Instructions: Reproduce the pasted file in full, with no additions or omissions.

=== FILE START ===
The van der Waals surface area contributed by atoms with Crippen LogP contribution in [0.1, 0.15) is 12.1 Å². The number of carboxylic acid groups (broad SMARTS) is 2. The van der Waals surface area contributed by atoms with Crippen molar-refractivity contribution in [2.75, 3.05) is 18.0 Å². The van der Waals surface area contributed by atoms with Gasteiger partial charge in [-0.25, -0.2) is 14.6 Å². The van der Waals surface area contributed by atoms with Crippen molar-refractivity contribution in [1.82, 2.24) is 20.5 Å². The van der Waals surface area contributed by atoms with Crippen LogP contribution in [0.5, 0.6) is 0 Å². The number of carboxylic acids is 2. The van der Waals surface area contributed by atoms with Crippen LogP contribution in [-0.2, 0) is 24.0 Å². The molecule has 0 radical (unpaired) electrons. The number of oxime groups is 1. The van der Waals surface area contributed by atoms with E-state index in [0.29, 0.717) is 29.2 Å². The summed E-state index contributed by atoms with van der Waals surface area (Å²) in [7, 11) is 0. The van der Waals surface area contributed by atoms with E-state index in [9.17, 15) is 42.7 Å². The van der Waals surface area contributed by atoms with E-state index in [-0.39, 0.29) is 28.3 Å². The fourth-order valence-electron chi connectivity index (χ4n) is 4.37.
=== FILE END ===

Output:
The van der Waals surface area contributed by atoms with Crippen LogP contribution in [0.1, 0.15) is 12.1 Å². The number of carboxylic acid groups (broad SMARTS) is 2. The van der Waals surface area contributed by atoms with Crippen molar-refractivity contribution in [2.75, 3.05) is 18.0 Å². The van der Waals surface area contributed by atoms with Gasteiger partial charge in [-0.25, -0.2) is 14.6 Å². The van der Waals surface area contributed by atoms with Crippen molar-refractivity contribution in [1.82, 2.24) is 20.5 Å². The van der Waals surface area contributed by atoms with Crippen LogP contribution in [0.5, 0.6) is 0 Å². The number of carboxylic acids is 2. The van der Waals surface area contributed by atoms with Crippen LogP contribution in [-0.2, 0) is 24.0 Å². The molecule has 0 radical (unpaired) electrons. The number of oxime groups is 1. The van der Waals surface area contributed by atoms with E-state index in [0.29, 0.717) is 29.2 Å². The summed E-state index contributed by atoms with van der Waals surface area (Å²) in [7, 11) is 0. The van der Waals surface area contributed by atoms with E-state index in [9.17, 15) is 42.7 Å². The van der Waals surface area contributed by atoms with E-state index in [-0.39, 0.29) is 28.3 Å². The fourth-order valence-electron chi connectivity index (χ4n) is 4.37.